On Thursday, June 14, 2018, Grammy, Emmy and six-time Tony Award-winner Audra McDonald joins the Baltimore Symphony Orchestra in a special, one-night only performance that already have Charm City residents rushing to the box office for tickets.
McDonald has starred in a host of Broadway shows like “A Raising in the Sun,” “Ragtime,” “Porgy and Bess,” and she gave a stunning performance of Billie Holiday that HBO eventually adapted for television.
The only performer to win a Tony in each acting category, McDonald told The Baltimore Times that she’ll perform some all-time favorites during the upcoming concert, including those from Rodgers and Hammerstein, Bernstein and others.
“I have played Baltimore before with my own trio and I have family that used to live in the area,” McDonald said. “So, when I was younger, I spent a lot of time there.”
McDonald also spent time filming the Baltimore-located hit television show, “Homicide Life on the Streets,” in the 1990s.
“We went to the Inner Harbor and filmed throughout the city,” McDonald said.
Recalling her time portraying Baltimore’s own Billie Holiday in the Broadway play, “Lady Day at Emerson’s Bar and Grill,” McDonald says it was a role she relished.
“It was an honor to portray her. She was an incredible woman and I don’t think of her as just a victim because that’s selling her short,” McDonald said. “She endured much and was hounded much of her life by men and the FBI— a great artist with a great heart.”
Born into a musical family, McDonald grew up in Fresno, California. She received her classical vocal training at the Juilliard School.
A year after she graduated, she won her first Tony Award for Best Performance by a Featured Actress in a Musical for Carousel at Lincoln Center Theater.
McDonald made her opera debut in 2006 at Houston Grand Opera, where she starred in a double bill: the monodrama La voix humaine by Francis Poulenc and the world premiere of Send by Michael John LaChiusa, according to her biography. She made her Los Angeles Opera debut in 2007 starring alongside Patti LuPone in John Doyle’s production of Kurt Weill’s Rise and Fall of the City of Mahogany. The resulting recording won McDonald two Grammy Awards, for Best Opera Recording and Best Classical Album.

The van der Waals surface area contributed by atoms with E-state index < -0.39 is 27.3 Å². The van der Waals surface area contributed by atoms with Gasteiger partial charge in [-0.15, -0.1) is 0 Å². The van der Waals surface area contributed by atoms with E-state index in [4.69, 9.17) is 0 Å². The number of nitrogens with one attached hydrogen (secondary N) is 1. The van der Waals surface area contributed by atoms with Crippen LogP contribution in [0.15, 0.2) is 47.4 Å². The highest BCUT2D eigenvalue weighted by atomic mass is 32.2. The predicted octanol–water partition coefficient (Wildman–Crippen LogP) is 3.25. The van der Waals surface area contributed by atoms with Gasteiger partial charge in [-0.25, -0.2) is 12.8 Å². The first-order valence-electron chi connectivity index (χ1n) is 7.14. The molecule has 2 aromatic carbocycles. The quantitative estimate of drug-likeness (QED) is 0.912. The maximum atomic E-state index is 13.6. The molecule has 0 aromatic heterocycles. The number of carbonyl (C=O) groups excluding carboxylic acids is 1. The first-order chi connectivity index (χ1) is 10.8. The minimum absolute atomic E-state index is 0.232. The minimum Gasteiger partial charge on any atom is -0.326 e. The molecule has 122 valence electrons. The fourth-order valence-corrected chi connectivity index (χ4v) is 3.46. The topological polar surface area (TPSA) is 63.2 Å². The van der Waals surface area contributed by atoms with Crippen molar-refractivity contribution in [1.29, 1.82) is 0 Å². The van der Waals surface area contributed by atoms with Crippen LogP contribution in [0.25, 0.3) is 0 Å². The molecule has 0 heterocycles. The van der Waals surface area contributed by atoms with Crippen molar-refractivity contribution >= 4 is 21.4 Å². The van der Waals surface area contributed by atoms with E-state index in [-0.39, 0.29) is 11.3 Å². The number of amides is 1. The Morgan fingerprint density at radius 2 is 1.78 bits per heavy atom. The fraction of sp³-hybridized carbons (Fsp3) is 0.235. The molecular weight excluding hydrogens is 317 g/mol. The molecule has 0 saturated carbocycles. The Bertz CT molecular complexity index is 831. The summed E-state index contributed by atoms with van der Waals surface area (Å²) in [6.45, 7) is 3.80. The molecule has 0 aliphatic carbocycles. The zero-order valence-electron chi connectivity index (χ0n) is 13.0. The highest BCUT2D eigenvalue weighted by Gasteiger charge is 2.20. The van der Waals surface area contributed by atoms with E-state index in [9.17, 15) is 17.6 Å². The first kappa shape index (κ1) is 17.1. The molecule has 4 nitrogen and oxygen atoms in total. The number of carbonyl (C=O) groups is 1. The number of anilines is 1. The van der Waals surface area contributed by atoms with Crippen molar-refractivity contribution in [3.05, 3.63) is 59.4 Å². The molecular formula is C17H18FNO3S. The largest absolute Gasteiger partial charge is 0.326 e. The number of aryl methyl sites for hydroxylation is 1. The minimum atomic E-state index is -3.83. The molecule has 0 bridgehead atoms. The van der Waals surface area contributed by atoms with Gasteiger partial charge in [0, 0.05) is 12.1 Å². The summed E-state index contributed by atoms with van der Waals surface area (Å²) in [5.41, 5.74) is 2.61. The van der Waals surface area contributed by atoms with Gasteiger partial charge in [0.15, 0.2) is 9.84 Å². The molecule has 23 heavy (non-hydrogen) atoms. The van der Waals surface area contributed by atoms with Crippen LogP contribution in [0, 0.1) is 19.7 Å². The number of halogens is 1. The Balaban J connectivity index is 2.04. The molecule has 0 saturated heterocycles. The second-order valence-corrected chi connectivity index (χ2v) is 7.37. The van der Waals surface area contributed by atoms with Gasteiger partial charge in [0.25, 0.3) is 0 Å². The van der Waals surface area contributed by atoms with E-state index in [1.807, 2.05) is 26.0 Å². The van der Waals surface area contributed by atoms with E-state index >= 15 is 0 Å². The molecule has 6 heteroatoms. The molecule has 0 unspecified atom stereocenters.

On the concert stage, McDonald has premiered music by Pulitzer Prize- winning composer John Adams and sung with virtually every major American orchestra – including the Boston Symphony, Chicago Symphony, Cleveland Orchestra, Los Angeles Philharmonic, National Symphony, New York Philharmonic, Philadelphia Orchestra, and San Francisco Symphony.
She made her Carnegie Hall debut in 1998 with the San Francisco Symphony under the baton of Michael Tilson Thomas in a season-opening concert that was broadcast live on PBS. Internationally, she has sung at the BBC Proms in London – only the second American in more than 100 years invited to appear as a guest soloist at the Last Night of the Proms – and at the Théâtre du Châtelet in Paris, as well as with the London Symphony Orchestra and Berlin Philharmonic.
On May 1, McDonald recorded the new album, “Sing Happy,” her first live solo recording and her first solo disc to feature a full orchestra.
“It’s something we did at Lincoln Center with the New York Philharmonic and we recorded it live,” McDonald said. “We started to reach back to the great composers of the 40s, 50s and 60s, and it was me tackling old songs that I’ve always loved to sing.”
Recording with the New York Philharmonic was a great moment for McDonald. “It’s the best orchestra in the world,” she said. “There was pressure, but incredible comfort. It was like having the greatest football team behind you when you’re trying to be a quarterback for the first time. It was having the best of the best.”
For tickets and more information about her upcoming concert, visit: www.bsomusic.org.